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Netflix has acquired worldwide rights to David France’s The Death and Life of Marsha P. Johnson, a documentary about the transgender activist from the director of the Oscar-nominated How to Survive a Plague.
Johnson took part in the historic 1969 Stonewall Riots and went on with fellow activist Sylvia Rivera to form the trans-rights organization STAR, an acronym for Street Transvestites Action Revolutionaries, in 1970. When she was found floating in the Hudson River in 1992, her death was attributed to suicide, although the circumstances surrounding it remained a mystery.
“Almost single-handedly, Marsha P. Johnson and her best friend Sylvia Rivera touched off a revolution in the way we talk about gender today,” France said in a statement. “Their names should be household words. But Marsha’s life was cut tragically short and Sylvia died shortly thereafter, the victim of a broken heart. Getting to know their story through the investigation undertaken by Victoria Cruz, a seminal activist in her own right, has been one of the great honors of my career. Now, with Netflix as our distribution partner, I am confident the legacy of these tremendous women will never be forgotten.”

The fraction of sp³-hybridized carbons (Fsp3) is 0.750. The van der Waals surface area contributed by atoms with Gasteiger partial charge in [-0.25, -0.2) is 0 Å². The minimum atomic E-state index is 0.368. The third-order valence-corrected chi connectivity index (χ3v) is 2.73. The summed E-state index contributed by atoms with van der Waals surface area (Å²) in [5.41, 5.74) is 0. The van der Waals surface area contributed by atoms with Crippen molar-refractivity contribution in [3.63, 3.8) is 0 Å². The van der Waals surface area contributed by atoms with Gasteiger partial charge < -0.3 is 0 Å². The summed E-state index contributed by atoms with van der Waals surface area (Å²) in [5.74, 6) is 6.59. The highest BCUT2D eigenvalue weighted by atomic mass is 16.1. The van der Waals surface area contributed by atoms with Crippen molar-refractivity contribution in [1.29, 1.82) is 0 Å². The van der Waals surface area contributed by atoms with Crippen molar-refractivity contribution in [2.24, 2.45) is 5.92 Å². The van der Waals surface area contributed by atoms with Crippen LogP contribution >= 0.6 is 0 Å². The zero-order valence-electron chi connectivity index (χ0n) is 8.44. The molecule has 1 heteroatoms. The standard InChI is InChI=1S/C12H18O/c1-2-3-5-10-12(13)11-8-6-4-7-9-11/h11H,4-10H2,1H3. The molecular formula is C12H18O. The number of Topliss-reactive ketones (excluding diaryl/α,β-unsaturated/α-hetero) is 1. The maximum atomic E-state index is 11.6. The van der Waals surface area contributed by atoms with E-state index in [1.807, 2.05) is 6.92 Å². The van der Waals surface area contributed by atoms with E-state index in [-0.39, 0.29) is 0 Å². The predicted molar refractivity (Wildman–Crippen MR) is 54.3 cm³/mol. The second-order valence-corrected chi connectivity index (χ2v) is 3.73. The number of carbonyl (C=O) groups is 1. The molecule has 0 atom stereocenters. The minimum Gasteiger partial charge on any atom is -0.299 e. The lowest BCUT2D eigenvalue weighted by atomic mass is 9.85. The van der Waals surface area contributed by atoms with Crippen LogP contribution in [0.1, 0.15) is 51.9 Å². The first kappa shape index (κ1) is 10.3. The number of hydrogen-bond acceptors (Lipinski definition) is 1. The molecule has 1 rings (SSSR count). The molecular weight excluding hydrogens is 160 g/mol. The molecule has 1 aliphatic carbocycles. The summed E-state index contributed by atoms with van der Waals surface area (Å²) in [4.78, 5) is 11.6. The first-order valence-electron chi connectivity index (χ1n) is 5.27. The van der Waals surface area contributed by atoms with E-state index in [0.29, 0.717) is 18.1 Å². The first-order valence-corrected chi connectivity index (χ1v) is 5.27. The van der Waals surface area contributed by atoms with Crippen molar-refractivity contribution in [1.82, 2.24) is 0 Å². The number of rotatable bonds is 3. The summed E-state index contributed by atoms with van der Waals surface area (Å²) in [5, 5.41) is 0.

Added Netflix vp original documentary programming Lisa Nishimura: “We are honored to bring much deserved recognition to the dynamic life of Marsha P. Johnson. Her effervescent spirit and pioneering leadership of the LGBT movement is illuminated with an eloquent force by director David France and is a true testament to the power of documentary films.”
The film, which debuted at the recent Tribeca Film Festival and will screen at the upcoming Outfest Los Angeles LGBT Film Festival, is presented by Public Square Films. Joy A. Tomchin and Grey’s Anatomy actress Sara Ramirez served as executive producers, with L.A. Teodosio producing. Submarine negotiated the deal on behalf of the filmmakers.
The film will launch globally on Netflix later this year.
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Sir Anthony Hopkins